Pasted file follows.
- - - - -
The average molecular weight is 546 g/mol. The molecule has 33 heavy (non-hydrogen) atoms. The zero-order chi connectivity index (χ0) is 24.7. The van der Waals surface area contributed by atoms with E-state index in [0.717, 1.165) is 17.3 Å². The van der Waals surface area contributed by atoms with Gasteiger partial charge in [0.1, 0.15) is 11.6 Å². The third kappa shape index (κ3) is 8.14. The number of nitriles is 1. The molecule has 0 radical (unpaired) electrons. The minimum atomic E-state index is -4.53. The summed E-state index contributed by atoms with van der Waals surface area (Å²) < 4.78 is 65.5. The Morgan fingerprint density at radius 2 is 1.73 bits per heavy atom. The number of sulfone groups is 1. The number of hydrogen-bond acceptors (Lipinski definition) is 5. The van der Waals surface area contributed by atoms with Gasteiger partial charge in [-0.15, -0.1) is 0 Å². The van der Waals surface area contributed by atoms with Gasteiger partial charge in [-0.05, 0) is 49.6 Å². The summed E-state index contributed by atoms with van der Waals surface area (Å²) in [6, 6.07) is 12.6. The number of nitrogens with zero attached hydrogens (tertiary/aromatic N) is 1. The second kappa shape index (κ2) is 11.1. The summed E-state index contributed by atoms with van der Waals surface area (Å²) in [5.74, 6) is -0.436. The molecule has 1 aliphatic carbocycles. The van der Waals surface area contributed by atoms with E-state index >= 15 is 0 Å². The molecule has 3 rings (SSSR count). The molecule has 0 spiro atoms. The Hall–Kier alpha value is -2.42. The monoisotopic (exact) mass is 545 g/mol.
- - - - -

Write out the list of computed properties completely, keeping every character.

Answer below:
The average molecular weight is 546 g/mol. The molecule has 33 heavy (non-hydrogen) atoms. The zero-order chi connectivity index (χ0) is 24.7. The van der Waals surface area contributed by atoms with E-state index in [0.717, 1.165) is 17.3 Å². The van der Waals surface area contributed by atoms with Gasteiger partial charge in [0.1, 0.15) is 11.6 Å². The third kappa shape index (κ3) is 8.14. The number of nitriles is 1. The molecule has 0 radical (unpaired) electrons. The minimum atomic E-state index is -4.53. The summed E-state index contributed by atoms with van der Waals surface area (Å²) < 4.78 is 65.5. The Morgan fingerprint density at radius 2 is 1.73 bits per heavy atom. The number of sulfone groups is 1. The number of hydrogen-bond acceptors (Lipinski definition) is 5. The van der Waals surface area contributed by atoms with Gasteiger partial charge in [-0.15, -0.1) is 0 Å². The van der Waals surface area contributed by atoms with Gasteiger partial charge in [-0.05, 0) is 49.6 Å². The summed E-state index contributed by atoms with van der Waals surface area (Å²) in [6, 6.07) is 12.6. The number of nitrogens with zero attached hydrogens (tertiary/aromatic N) is 1. The second kappa shape index (κ2) is 11.1. The summed E-state index contributed by atoms with van der Waals surface area (Å²) in [5.74, 6) is -0.436. The molecule has 1 aliphatic carbocycles. The van der Waals surface area contributed by atoms with E-state index >= 15 is 0 Å². The molecule has 3 rings (SSSR count). The molecule has 0 spiro atoms. The Hall–Kier alpha value is -2.42. The monoisotopic (exact) mass is 545 g/mol.